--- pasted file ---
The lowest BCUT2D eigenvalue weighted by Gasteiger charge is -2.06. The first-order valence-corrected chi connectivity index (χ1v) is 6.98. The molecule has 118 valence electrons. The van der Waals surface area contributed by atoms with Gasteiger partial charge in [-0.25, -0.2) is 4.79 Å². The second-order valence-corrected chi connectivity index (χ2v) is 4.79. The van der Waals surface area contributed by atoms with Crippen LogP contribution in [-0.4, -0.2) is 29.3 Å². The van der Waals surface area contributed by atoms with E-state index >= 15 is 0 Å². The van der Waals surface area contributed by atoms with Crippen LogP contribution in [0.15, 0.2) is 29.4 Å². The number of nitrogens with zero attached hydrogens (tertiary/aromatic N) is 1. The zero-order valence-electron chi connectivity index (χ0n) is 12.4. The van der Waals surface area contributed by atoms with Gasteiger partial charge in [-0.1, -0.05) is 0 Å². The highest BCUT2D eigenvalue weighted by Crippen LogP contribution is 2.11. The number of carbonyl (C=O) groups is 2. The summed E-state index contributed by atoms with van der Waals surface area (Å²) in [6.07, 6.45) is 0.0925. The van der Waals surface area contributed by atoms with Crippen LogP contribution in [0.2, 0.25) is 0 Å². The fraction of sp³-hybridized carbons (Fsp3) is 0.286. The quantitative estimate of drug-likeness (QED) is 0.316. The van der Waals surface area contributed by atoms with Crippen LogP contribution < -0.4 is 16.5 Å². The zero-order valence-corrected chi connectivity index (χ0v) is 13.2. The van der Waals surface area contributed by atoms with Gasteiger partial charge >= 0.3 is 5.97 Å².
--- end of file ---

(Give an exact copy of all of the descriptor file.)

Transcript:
The lowest BCUT2D eigenvalue weighted by Gasteiger charge is -2.06. The first-order valence-corrected chi connectivity index (χ1v) is 6.98. The molecule has 118 valence electrons. The van der Waals surface area contributed by atoms with Gasteiger partial charge in [-0.25, -0.2) is 4.79 Å². The second-order valence-corrected chi connectivity index (χ2v) is 4.79. The van der Waals surface area contributed by atoms with Crippen LogP contribution in [-0.4, -0.2) is 29.3 Å². The van der Waals surface area contributed by atoms with E-state index >= 15 is 0 Å². The van der Waals surface area contributed by atoms with Crippen LogP contribution in [0.15, 0.2) is 29.4 Å². The number of nitrogens with zero attached hydrogens (tertiary/aromatic N) is 1. The zero-order valence-electron chi connectivity index (χ0n) is 12.4. The van der Waals surface area contributed by atoms with Gasteiger partial charge in [-0.1, -0.05) is 0 Å². The highest BCUT2D eigenvalue weighted by Crippen LogP contribution is 2.11. The number of carbonyl (C=O) groups is 2. The summed E-state index contributed by atoms with van der Waals surface area (Å²) in [6.07, 6.45) is 0.0925. The van der Waals surface area contributed by atoms with Crippen LogP contribution in [0.2, 0.25) is 0 Å². The fraction of sp³-hybridized carbons (Fsp3) is 0.286. The quantitative estimate of drug-likeness (QED) is 0.316. The van der Waals surface area contributed by atoms with Crippen LogP contribution < -0.4 is 16.5 Å². The zero-order valence-corrected chi connectivity index (χ0v) is 13.2. The van der Waals surface area contributed by atoms with Gasteiger partial charge >= 0.3 is 5.97 Å².